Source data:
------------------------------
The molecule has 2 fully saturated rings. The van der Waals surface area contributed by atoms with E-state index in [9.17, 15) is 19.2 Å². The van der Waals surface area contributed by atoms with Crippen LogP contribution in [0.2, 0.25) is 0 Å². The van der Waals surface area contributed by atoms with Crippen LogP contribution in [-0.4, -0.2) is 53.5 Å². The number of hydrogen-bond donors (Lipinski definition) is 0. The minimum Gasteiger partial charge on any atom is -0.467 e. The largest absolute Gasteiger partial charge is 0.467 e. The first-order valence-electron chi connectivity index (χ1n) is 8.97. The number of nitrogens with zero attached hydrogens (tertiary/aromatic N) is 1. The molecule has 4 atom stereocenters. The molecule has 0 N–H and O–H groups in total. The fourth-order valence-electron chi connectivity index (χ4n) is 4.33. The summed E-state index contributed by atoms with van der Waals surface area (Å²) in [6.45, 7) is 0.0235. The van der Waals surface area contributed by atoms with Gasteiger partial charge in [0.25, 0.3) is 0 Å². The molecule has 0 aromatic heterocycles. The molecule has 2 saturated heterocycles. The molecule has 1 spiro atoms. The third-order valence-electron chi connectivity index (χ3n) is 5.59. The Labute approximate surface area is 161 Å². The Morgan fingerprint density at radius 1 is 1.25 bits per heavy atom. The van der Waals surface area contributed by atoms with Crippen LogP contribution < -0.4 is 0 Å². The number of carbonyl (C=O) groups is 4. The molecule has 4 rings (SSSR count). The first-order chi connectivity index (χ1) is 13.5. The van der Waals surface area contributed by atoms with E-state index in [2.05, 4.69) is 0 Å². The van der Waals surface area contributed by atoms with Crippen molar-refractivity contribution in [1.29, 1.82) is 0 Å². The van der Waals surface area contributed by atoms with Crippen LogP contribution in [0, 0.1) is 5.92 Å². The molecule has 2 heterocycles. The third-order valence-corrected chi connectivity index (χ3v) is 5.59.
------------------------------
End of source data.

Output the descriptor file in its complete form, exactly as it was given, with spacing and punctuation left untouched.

The molecule has 2 fully saturated rings. The van der Waals surface area contributed by atoms with E-state index in [9.17, 15) is 19.2 Å². The van der Waals surface area contributed by atoms with Crippen LogP contribution in [0.2, 0.25) is 0 Å². The van der Waals surface area contributed by atoms with Crippen LogP contribution in [-0.4, -0.2) is 53.5 Å². The number of hydrogen-bond donors (Lipinski definition) is 0. The minimum Gasteiger partial charge on any atom is -0.467 e. The largest absolute Gasteiger partial charge is 0.467 e. The first-order valence-electron chi connectivity index (χ1n) is 8.97. The number of nitrogens with zero attached hydrogens (tertiary/aromatic N) is 1. The molecule has 4 atom stereocenters. The molecule has 0 N–H and O–H groups in total. The fourth-order valence-electron chi connectivity index (χ4n) is 4.33. The summed E-state index contributed by atoms with van der Waals surface area (Å²) in [6.45, 7) is 0.0235. The van der Waals surface area contributed by atoms with Gasteiger partial charge in [0.25, 0.3) is 0 Å². The molecule has 0 aromatic heterocycles. The molecule has 2 saturated heterocycles. The molecule has 1 spiro atoms. The third-order valence-electron chi connectivity index (χ3n) is 5.59. The Labute approximate surface area is 161 Å². The Morgan fingerprint density at radius 1 is 1.25 bits per heavy atom. The van der Waals surface area contributed by atoms with Crippen LogP contribution < -0.4 is 0 Å². The number of carbonyl (C=O) groups is 4. The molecule has 4 rings (SSSR count). The first-order chi connectivity index (χ1) is 13.5. The van der Waals surface area contributed by atoms with E-state index in [2.05, 4.69) is 0 Å². The van der Waals surface area contributed by atoms with Crippen molar-refractivity contribution in [1.29, 1.82) is 0 Å². The van der Waals surface area contributed by atoms with Crippen LogP contribution in [0, 0.1) is 5.92 Å². The molecule has 2 heterocycles. The third-order valence-corrected chi connectivity index (χ3v) is 5.59.